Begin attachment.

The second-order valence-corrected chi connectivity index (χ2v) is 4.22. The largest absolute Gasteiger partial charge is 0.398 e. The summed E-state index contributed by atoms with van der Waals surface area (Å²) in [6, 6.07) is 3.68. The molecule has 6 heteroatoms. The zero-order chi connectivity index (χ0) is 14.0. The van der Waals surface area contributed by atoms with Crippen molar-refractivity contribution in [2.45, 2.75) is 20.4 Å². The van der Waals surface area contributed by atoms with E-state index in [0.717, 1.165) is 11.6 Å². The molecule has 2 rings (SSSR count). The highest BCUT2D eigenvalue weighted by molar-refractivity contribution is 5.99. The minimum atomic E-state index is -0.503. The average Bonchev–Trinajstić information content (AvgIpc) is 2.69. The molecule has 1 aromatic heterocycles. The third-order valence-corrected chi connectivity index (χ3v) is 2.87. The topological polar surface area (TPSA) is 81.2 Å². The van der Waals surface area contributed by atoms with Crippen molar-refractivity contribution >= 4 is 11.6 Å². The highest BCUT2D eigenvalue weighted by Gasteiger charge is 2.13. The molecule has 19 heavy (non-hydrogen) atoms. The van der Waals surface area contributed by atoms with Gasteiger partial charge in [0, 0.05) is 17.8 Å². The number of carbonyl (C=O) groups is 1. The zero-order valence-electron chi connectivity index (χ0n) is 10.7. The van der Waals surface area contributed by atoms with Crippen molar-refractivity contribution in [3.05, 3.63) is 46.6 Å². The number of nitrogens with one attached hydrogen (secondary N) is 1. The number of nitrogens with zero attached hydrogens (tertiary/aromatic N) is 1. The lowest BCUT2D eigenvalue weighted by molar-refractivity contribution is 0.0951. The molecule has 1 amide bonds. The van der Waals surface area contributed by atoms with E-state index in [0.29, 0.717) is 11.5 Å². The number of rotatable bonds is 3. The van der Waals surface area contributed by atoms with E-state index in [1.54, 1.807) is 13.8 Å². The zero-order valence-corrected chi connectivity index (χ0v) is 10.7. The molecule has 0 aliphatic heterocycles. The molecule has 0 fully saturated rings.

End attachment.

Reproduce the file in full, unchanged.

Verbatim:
The second-order valence-corrected chi connectivity index (χ2v) is 4.22. The largest absolute Gasteiger partial charge is 0.398 e. The summed E-state index contributed by atoms with van der Waals surface area (Å²) in [6, 6.07) is 3.68. The molecule has 6 heteroatoms. The zero-order chi connectivity index (χ0) is 14.0. The van der Waals surface area contributed by atoms with Crippen molar-refractivity contribution in [2.45, 2.75) is 20.4 Å². The van der Waals surface area contributed by atoms with E-state index in [0.717, 1.165) is 11.6 Å². The molecule has 2 rings (SSSR count). The highest BCUT2D eigenvalue weighted by molar-refractivity contribution is 5.99. The minimum atomic E-state index is -0.503. The average Bonchev–Trinajstić information content (AvgIpc) is 2.69. The molecule has 1 aromatic heterocycles. The third-order valence-corrected chi connectivity index (χ3v) is 2.87. The topological polar surface area (TPSA) is 81.2 Å². The van der Waals surface area contributed by atoms with Crippen molar-refractivity contribution >= 4 is 11.6 Å². The highest BCUT2D eigenvalue weighted by Gasteiger charge is 2.13. The molecule has 19 heavy (non-hydrogen) atoms. The van der Waals surface area contributed by atoms with Gasteiger partial charge in [0, 0.05) is 17.8 Å². The number of carbonyl (C=O) groups is 1. The zero-order valence-electron chi connectivity index (χ0n) is 10.7. The van der Waals surface area contributed by atoms with Crippen molar-refractivity contribution in [3.05, 3.63) is 46.6 Å². The number of nitrogens with one attached hydrogen (secondary N) is 1. The number of nitrogens with zero attached hydrogens (tertiary/aromatic N) is 1. The lowest BCUT2D eigenvalue weighted by molar-refractivity contribution is 0.0951. The molecule has 1 amide bonds. The van der Waals surface area contributed by atoms with E-state index in [0.29, 0.717) is 11.5 Å². The number of rotatable bonds is 3. The van der Waals surface area contributed by atoms with E-state index in [1.54, 1.807) is 13.8 Å². The zero-order valence-corrected chi connectivity index (χ0v) is 10.7. The molecule has 0 aliphatic heterocycles. The molecule has 0 fully saturated rings.